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SDG&E Submits Application For Electric Vehicle Charging Station Pilots

A sign on SDG&E's headquarters appears in this undated photo.

Photo by Nicholas McVicker

Above: A sign on SDG&E's headquarters appears in this undated photo.

SDG&E submitted an application to implement two pilot programs that would increase the availability of electric vehicle charging stations at heavily used destinations around San Diego, including schools, parks and beaches, the utility announced Tuesday.

The programs are intended to reduce "range anxiety," air pollution and greenhouse gas emissions. Range anxiety, the concern that a car battery will run out of power before the next charging station, is the leading barrier to clean transportation adoption, according to SDG&E.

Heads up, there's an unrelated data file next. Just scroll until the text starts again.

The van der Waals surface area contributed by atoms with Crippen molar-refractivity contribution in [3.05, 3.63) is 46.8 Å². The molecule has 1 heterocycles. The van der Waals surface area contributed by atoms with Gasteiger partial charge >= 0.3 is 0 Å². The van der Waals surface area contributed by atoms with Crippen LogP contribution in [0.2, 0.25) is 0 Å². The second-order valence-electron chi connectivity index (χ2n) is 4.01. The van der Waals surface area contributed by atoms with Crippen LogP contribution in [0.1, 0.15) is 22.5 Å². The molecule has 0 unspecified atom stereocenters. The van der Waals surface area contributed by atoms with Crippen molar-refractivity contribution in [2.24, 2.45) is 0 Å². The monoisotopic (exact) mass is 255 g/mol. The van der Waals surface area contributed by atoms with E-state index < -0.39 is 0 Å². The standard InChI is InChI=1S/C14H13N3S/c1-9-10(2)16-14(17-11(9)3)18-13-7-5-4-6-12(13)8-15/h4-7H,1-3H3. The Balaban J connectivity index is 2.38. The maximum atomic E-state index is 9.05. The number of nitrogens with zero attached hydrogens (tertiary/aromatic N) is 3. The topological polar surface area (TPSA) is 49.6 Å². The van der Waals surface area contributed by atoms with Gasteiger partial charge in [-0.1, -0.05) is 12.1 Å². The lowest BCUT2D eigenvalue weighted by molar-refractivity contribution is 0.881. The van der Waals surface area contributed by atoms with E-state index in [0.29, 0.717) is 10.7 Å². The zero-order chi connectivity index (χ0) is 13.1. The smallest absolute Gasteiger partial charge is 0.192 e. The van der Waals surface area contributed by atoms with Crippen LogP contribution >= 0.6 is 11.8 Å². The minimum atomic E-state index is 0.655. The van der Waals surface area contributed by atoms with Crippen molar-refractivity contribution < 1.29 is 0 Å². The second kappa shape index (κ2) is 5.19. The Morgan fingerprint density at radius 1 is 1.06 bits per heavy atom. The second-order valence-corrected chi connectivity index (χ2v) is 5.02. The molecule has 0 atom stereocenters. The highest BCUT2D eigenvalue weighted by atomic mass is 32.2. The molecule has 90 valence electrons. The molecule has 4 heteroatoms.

SDG&E filed an application with the California Public Utilities Commission on Monday to implement the new programs. One specifically targets parks and beaches, while the other is focused on K-12 campuses, vocational schools, community colleges and universities.

"Our goal is to remove barriers for our customers when choosing an electric vehicle and incorporate charging into everyday life," said SDG&E Chief Operating Officer Caroline Winn said. "Imagine the convenience of having your car recharged while you enjoy a hike in a park, take a walk on the beach or watch your children's athletic event at their school."

If the pilot programs are approved, SDG&E would install roughly 340 chargers at 50 undetermined sites. The utility would work with local stakeholders to determine installation sites, with a focus on underserved communities that often have poor air quality, according to SDG&E officials.

Two types of chargers would be installed. Level 2 chargers would provide 10-20 miles of range per hour of charging, while DC Fast chargers would provide 20-30 miles for every 15 minutes of charging.

The PUC is required to respond to SDG&E's application by Dec. 31.


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